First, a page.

Recent investments in the quality of child care in New Mexico have not had clear, definable, positive educational outcomes, according to the Legislative Finance Committee.
The benefits of early childhood education are usually highly praised, but a report by the committee states that New Mexico child care is falling short.
“State child-care assistance is not impacting education outcomes for kids,” the report said.
More than 10,000 people in New Mexico are employed by the child-care industry, bringing in more than $244 million in revenue each year. Since 2014, government spending on child-care assistance for families has doubled.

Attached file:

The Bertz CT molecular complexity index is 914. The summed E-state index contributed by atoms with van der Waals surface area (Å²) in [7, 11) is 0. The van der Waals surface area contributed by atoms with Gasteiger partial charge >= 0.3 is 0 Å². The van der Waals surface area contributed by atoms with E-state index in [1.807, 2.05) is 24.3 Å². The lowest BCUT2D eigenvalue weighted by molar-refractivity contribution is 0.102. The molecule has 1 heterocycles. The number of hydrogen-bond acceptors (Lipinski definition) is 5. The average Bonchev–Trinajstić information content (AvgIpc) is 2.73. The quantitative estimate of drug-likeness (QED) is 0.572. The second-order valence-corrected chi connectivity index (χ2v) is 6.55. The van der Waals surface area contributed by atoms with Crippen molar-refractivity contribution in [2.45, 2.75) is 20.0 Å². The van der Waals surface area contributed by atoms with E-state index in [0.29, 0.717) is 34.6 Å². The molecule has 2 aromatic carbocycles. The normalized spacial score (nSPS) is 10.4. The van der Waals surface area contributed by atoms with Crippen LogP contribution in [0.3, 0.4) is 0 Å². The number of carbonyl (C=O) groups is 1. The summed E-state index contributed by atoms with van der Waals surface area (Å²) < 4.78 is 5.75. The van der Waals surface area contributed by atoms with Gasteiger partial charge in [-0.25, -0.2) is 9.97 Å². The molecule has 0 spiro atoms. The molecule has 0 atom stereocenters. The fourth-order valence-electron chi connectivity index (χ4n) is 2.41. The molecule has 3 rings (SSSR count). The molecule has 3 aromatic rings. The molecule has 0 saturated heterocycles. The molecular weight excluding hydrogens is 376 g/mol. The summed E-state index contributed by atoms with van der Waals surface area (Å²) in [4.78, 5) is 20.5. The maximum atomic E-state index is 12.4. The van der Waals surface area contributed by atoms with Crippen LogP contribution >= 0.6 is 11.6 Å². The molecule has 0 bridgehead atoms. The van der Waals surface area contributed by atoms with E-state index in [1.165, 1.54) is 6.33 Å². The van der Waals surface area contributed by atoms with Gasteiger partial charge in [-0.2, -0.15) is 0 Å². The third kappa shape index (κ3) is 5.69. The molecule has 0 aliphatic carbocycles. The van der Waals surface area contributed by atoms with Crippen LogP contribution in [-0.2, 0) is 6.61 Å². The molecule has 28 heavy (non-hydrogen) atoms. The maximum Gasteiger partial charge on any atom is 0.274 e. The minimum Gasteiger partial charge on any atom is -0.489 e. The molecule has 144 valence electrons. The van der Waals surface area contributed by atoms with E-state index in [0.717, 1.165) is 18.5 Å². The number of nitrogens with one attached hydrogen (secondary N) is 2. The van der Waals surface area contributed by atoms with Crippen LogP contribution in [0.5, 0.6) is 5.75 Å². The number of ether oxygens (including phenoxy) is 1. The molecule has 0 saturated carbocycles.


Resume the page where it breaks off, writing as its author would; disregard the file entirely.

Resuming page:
But a program receiving more state and federal funds in reimbursements, gaining a higher star rating, has not shown that the quality of the educational programming is better. No perceivable difference was found in whether a child was ready to start school or how they performed in kindergarten or third grade.
“In other words, the parents who send their little Johnny and little Jenny to child care with their grandmother who runs a registered home, they’re likely to have the same outcomes as children who are sent to a top-rated, five-star child-care center,” said Ryan Tolman, a program evaluator and statistician for the New Mexico Public Education Department.